When her antibody titer count became too low to donate CCP, she asked if she could switch over to a different type of donation so that she could continue to help save lives in Mississippi. She knows there may come a time when she won’t be able to give anymore, so for now she says “I want to donate as often as l can.”

Nick Politis 

OneBlood, Inc.
Miami, FL


In addition to being a dedicated platelet donor himself, Nick Politis has made blood donation an integral part of his business, Mr. Green’s Produce, for over a decade. He has sponsored blood and platelet drives, each time leading the way by donating his own platelets. He encourages his staff to donate by finding fun incentives to offer them at every drive, and often sends home fresh fruits and vegetables with the center staff—as a “thank you” for the lifesaving work that they do every day.  

Just as Nick did in previous times of national crisis, like the 9/11 tragedy and many Florida hurricanes, when the COVID pandemic began he called right away to set up a platelet donation appointment. He has continued to run regular drives throughout the pandemic at his business and he continues to find the time to donate at other location in between the drives that he hosts. 

Nick recently moved his business to a new location, bringing fruits and vegetables to a community lacking access to fresh produce. Moving a business is no small task, but it didn’t stop Nick from sponsoring blood drives at his new location soon after his move. Whether building the blood supply or providing healthy food options, Nick Politis is a community business owner who makes a difference.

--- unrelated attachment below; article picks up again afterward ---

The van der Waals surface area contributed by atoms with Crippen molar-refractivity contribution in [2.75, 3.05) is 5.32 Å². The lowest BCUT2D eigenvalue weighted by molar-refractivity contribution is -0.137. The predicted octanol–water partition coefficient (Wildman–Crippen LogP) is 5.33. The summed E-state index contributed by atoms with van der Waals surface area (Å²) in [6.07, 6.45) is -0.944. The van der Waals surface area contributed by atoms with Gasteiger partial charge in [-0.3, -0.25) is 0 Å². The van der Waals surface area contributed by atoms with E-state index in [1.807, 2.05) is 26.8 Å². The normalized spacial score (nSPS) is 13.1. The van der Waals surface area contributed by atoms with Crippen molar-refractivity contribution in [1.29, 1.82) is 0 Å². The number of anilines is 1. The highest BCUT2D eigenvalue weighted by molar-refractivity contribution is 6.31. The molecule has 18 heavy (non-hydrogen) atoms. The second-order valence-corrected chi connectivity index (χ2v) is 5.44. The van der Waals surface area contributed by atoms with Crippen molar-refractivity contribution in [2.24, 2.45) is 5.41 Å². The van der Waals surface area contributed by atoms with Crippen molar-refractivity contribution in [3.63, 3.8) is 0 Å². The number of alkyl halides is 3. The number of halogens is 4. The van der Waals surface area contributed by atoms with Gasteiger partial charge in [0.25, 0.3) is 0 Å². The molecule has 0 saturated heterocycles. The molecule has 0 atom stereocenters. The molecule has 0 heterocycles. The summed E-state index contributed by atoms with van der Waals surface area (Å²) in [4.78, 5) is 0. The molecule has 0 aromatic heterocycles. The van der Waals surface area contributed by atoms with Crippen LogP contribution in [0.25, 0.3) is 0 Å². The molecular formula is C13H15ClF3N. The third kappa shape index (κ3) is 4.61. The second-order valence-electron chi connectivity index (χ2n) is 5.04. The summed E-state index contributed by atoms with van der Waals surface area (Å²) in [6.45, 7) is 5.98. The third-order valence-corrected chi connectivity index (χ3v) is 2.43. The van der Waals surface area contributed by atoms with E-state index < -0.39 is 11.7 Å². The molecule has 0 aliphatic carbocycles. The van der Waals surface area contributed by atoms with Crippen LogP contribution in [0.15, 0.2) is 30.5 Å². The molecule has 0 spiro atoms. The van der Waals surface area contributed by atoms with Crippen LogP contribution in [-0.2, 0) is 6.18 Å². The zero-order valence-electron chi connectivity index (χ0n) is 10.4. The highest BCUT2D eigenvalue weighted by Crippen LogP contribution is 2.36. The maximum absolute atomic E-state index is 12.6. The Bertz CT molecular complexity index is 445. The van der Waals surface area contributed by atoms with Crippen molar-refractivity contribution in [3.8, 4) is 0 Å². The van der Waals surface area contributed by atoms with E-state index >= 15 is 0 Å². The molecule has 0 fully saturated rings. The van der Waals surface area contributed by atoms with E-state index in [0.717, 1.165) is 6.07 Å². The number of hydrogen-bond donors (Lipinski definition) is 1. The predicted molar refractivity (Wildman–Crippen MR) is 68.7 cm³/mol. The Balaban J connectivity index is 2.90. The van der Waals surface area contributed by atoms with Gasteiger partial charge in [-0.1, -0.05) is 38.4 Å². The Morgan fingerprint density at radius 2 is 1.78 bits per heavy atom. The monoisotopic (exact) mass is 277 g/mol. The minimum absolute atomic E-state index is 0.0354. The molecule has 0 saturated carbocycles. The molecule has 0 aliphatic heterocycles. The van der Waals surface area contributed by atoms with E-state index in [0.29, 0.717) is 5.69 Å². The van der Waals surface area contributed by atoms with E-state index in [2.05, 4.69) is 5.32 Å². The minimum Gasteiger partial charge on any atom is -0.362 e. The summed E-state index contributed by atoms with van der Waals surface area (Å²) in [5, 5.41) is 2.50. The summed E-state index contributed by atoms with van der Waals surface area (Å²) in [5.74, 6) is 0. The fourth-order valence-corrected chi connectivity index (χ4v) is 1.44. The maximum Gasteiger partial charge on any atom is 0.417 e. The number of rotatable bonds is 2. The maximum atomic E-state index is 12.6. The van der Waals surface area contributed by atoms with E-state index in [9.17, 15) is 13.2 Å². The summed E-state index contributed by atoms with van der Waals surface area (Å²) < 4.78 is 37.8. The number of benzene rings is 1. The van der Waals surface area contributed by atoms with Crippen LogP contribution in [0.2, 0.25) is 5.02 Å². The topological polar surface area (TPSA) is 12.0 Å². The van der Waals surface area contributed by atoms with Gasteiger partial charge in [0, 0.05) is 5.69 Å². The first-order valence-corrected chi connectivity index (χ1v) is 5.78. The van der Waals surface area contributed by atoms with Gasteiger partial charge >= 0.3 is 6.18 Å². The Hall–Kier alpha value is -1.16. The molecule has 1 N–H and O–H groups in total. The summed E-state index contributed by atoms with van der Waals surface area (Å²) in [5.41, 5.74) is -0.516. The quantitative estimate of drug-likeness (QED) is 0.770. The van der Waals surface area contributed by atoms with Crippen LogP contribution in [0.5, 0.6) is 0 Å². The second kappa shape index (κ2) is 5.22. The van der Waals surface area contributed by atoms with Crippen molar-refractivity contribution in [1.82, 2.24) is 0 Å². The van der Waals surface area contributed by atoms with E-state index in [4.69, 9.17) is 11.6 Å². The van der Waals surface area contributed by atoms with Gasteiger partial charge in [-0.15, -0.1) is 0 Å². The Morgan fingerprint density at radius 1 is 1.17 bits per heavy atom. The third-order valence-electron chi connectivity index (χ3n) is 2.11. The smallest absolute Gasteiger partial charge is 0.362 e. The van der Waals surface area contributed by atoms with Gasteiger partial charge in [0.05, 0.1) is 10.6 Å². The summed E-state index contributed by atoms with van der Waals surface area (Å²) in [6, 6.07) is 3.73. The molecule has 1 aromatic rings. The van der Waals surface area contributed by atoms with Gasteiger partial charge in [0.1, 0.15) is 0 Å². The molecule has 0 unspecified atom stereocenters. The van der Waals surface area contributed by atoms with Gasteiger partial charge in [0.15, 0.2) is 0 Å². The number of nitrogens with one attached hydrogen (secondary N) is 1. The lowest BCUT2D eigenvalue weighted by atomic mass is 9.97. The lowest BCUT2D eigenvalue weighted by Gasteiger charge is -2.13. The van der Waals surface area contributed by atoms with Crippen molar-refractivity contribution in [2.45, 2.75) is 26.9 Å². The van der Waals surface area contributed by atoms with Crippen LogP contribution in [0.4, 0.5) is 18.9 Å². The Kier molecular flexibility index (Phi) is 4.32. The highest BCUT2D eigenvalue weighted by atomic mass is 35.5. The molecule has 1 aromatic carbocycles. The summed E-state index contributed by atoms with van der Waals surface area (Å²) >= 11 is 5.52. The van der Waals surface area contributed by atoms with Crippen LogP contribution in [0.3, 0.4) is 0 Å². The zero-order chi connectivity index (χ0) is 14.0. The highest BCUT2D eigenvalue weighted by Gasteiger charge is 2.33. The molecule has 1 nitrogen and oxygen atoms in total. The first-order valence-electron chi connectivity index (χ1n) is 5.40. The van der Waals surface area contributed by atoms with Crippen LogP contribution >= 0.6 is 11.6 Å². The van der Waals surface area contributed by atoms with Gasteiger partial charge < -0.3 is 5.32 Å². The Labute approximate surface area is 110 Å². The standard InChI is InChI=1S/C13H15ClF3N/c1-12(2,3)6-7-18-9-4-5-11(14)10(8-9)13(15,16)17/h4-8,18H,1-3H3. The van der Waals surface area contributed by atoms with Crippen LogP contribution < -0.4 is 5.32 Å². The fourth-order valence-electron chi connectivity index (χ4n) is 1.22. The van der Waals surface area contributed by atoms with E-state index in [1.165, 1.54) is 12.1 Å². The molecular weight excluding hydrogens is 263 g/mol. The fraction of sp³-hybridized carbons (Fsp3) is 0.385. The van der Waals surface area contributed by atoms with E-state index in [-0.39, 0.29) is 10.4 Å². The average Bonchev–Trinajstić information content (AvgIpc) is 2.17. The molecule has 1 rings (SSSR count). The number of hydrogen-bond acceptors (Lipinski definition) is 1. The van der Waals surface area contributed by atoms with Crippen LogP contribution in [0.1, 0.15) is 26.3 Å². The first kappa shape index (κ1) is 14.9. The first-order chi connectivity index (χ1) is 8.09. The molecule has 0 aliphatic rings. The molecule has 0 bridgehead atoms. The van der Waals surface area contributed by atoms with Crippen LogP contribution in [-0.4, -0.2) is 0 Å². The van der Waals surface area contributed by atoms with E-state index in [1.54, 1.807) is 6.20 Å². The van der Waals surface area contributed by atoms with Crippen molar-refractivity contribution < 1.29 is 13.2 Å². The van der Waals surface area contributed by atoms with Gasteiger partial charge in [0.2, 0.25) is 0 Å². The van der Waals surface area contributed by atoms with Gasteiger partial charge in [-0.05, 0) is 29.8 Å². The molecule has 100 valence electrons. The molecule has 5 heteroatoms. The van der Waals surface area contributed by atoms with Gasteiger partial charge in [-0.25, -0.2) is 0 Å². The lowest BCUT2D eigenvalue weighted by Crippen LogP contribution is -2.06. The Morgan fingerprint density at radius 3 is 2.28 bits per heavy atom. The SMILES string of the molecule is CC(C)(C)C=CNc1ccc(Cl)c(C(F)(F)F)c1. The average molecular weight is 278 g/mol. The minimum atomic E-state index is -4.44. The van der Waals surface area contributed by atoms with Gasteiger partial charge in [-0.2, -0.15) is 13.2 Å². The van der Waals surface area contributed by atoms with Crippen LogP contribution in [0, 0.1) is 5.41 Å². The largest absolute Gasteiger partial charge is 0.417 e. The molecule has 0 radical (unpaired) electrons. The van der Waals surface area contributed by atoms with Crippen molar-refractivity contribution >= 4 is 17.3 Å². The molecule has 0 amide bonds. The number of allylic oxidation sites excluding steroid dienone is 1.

Lourdes Cofresi 

OneBlood, Inc.
Miami, FL


Lourdes Cofresi is the National Honor Society Advisor at Christopher Columbus High School. For the last eight years she has also been their Blood Drive Coordinator. Twice a year she leads a committee in strategizing new ways to educate, encourage, and support potential new donors—ultimately scheduling anywhere from 60 to 120 appointments each time. Her efforts have won her OneBlood’s Coordinator of the Year.

Her commitment stems from a diagnosis in 2003 of a clotting disorder, Factor 7 deficiency, that makes her susceptible to bleeding out during surgery or trauma. Lourdes can’t donate the blood she might need someday, so she works diligently to engage those who can. 

At the beginning of the COVID pandemic, Lourdes was contacted by a Columbus alumnus who wanted to host a blood drive. Proud of the former student’s initiative and eager to make the event a success, she got permission to be on the closed school campus and then sent out emails to get donors to sign up online. With Lourdes on the team, interest and participation soared. And of course, she was the first person on site and stayed, under a tree in the hot South Florida sun, until the last donor was done. Despite the ongoing challenges of the pandemic, Lourdes went on to set up two more drives at the school last year. Under her gracious, caring, and watchful eye, each drive produced over 30 pints—and everyone participating stayed safe.